I define what is internal analysis, and what is external analysis. I also discuss why it is important to strategic management.
Internal analysis occurs when you take stock of all of the particular resources and assets that you possess as an organization. Generally, you're trying to find what is the unique competence that you are good at as an organization. There are many ways to do this type of analysis, such as the resource-based view, but the basic premise is to find out what you are good at.
External analysis occurs when you take stock of how you are positioned relative to everybody else in the marketplace. You want to position yourself such that you can excel given your strengths and weaknesses. There are tools and frameworks, like Porter’s 5 Forces that allow you to find how should position yourself.
Why are these different types of analysis (internal and external analysis) important to strategic management? In general, each of them are showing one piece of the puzzle, but they are incomplete on the ground. Moreover, neither of them are very good at describing the organization.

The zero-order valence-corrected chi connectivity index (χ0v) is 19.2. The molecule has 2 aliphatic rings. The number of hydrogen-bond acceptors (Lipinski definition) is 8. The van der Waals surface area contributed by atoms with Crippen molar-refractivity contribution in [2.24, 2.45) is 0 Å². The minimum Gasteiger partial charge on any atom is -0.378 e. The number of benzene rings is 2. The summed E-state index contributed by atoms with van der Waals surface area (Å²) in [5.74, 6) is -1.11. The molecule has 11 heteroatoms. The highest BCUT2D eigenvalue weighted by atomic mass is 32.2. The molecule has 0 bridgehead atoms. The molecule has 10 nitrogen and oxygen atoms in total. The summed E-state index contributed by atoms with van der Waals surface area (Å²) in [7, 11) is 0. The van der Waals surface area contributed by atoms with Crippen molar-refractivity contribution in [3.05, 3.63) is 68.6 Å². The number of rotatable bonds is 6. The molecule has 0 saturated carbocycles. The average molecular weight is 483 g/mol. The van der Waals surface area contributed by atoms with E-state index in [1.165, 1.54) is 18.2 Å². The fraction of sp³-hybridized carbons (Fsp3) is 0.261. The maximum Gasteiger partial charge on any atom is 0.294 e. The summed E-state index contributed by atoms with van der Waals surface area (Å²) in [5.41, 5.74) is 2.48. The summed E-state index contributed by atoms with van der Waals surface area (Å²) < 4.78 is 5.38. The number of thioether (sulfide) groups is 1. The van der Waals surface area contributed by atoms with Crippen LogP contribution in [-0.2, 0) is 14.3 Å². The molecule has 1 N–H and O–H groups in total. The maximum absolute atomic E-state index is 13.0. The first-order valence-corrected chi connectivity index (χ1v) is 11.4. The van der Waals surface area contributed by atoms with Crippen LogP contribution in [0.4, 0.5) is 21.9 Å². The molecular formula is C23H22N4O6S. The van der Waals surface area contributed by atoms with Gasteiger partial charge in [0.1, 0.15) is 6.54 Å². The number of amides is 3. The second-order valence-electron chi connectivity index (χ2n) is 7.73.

What they do do is make you think about new ways and new ideas and how to envision your organization. The goal is to systematically think through what you might do in the future and to anticipate the risks of what you choose to do going forward.
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David Maslach is a research professor of entrepreneurship, innovation, and business strategy, I discuss topics, such as behavioral science, strategy, innovation, and entrepreneurship, and apply these to my new peer proofreading and editing platform. Topics include the sharing economy, altruism, investing in technology, starting a business, and bounded rationality. My favorite videos pertain to incentives, goal setting, and learning from failure to drive behaviors such as weight loss, stopping telemarketers, creating novel technologies, and creating new movements.
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